There's a reason Verizon can't stop talking about 5G.
The next-generation cellular technology promises a massive speed boost, as well as a network that's smart and responsive enough to connect thousands of different devices around us -- so it's a sexy topic.
What's not sexy? Verizon's fourth-quarter results. The mixed bag, with slightly better earnings and slightly disappointing revenue amid ho-hum customer growth, underscores the need for a shot in the arm.
Shares of Verizon fell 1.1 percent to $54.47 in premarket trading on Tuesday.
Verizon is in the midst of a transformation. Under new CEO Hans Vestberg, the former head of network supplier Ericsson, it's all-in on its investment and focus on 5G and on improvements to its network. At the same time, it's scaling back some of the bets made under his predecessor, Lowell McAdam, to invest in media projects.
The New York telecommunications company took a $4.6 billion charge to write down a massive portion of the value of its media assets, and last week said that it's cutting 7 percent of its workforce in the media area, including properties like Huffington Post, TechCrunch and AOL.
Vestberg explained during a conference call with investors that Verizon is making cuts to its workforce now when it's financially and competitively strong in order to be more agile in the future.
"This is all part of a larger transformation," he said.
It's easy to see why Verizon wants to jump on the 5G bandwagon. The company has long leaned on its reputation of network superiority, and getting to the next advancement in networking technology would cement its position. The company also sees an opportunity to provide home broadband access to more consumers through 5G.
"Our 5G network is predicated on delivering a game changing wireless experience," he said in prepared remarks during the call. "The assets we have compiled and put into place in 2018 have enabled this vision."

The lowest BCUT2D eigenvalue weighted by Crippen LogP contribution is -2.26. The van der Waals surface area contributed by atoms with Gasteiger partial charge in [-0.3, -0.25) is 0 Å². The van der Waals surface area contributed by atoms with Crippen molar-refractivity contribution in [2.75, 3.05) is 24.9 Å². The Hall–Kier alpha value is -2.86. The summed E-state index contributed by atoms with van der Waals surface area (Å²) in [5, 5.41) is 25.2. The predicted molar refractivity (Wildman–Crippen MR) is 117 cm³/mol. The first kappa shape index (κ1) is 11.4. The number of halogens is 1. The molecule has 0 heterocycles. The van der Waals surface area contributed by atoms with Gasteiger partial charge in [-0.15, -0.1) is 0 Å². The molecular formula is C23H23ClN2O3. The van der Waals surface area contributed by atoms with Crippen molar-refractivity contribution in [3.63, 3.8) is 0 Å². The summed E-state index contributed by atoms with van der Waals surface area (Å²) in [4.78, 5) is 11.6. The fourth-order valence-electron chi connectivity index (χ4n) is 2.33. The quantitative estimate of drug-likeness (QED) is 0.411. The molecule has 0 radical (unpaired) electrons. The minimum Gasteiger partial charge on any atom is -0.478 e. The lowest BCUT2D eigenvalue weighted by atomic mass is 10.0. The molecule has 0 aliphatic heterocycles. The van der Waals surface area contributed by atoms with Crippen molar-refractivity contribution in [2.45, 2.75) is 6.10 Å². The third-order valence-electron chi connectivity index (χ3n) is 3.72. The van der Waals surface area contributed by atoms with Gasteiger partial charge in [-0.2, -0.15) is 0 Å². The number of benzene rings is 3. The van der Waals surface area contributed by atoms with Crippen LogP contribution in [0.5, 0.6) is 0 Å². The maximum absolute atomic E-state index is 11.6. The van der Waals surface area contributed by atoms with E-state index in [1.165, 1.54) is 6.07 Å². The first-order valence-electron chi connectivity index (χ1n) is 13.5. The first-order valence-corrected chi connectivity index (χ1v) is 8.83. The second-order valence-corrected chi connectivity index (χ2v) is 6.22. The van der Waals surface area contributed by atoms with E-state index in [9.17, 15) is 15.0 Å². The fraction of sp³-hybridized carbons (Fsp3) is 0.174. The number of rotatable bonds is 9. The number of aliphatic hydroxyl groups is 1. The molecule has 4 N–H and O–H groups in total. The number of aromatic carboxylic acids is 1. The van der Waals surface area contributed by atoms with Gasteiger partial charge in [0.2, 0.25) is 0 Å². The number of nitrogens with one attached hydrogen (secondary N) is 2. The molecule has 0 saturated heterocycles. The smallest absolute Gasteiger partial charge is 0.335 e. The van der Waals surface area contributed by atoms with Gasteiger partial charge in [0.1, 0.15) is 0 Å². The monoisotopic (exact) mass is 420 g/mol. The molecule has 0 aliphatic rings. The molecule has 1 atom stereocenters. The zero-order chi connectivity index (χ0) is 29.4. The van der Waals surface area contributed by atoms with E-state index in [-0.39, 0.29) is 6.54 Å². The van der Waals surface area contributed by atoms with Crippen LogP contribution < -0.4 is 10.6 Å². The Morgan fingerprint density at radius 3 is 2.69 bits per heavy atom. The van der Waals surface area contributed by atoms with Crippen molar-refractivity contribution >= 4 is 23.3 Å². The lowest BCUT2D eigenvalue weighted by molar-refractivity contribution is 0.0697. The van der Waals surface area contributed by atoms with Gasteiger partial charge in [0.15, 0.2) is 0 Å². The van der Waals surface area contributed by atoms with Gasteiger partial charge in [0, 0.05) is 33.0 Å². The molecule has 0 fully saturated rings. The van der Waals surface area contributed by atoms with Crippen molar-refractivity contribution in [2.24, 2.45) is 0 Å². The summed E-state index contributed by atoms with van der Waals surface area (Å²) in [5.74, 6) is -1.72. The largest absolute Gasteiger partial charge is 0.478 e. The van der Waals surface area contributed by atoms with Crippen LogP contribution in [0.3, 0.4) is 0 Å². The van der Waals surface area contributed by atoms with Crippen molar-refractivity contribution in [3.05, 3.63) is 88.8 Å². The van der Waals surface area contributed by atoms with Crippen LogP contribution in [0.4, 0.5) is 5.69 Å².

Vestberg touted the company's many "firsts" in 5G in 2018, stating the company was first to complete an over the air data transmission on the 5G global standards. Verizon was also first to complete a 5G data session on a smartphone, he added. And the company was the first carrier to commercially deploy 5G with its.
Vestberg also credited Verizon with pushing equipment partners to speed up development of their products, which are necessary to make 5G a reality. He said the 5G market is almost two years ahead of schedule thanks to Verizon's efforts. Still, he said the company is waiting for these hardware partners to deliver their products to fully launch both its home broadband service and mobile service. Verizon has already announced two handsets with 5G capability from Motorola and Samsung. Vestberg confirmed at CES this month that Motorola's Moto Z3 would be the first Verizon 5G handset to launch. During the conference call, Vestberg said will be unveiled soon.
"As soon as [the products] are ready and interoperable, we will launch the service," said Vestberg, adding that it should happen within the first half of 2019.
The company added 1.2 million retail net new postpaid customers, or those who pay at the end of the month. It added 873,000 smartphone customers, but its total phone additions were 653,000, suggesting it lost a number of traditional "dumb" phone customers.
Verizon posted a fourth-quarter profit of $2.07 billion, or 47 cents a share, compared with a year-earlier profit of $18.78 billion, or $4.56 a share. Excluding the one-time charges, earnings came in at $1.12 a share, compared with 86 cents a year ago.
Revenue rose 1 percent to $34.3 billion.
Analysts had projected Verizon to earn $1.09 a share on revenue of $34.4 billion, according to Yahoo Finance.
CNET's Marguerite Reardon contributed to this story.
First published January 29, 4:39 a.m. PT.
Update, 8:32 a.m. PT: Added comments from Verizon's earnings call.
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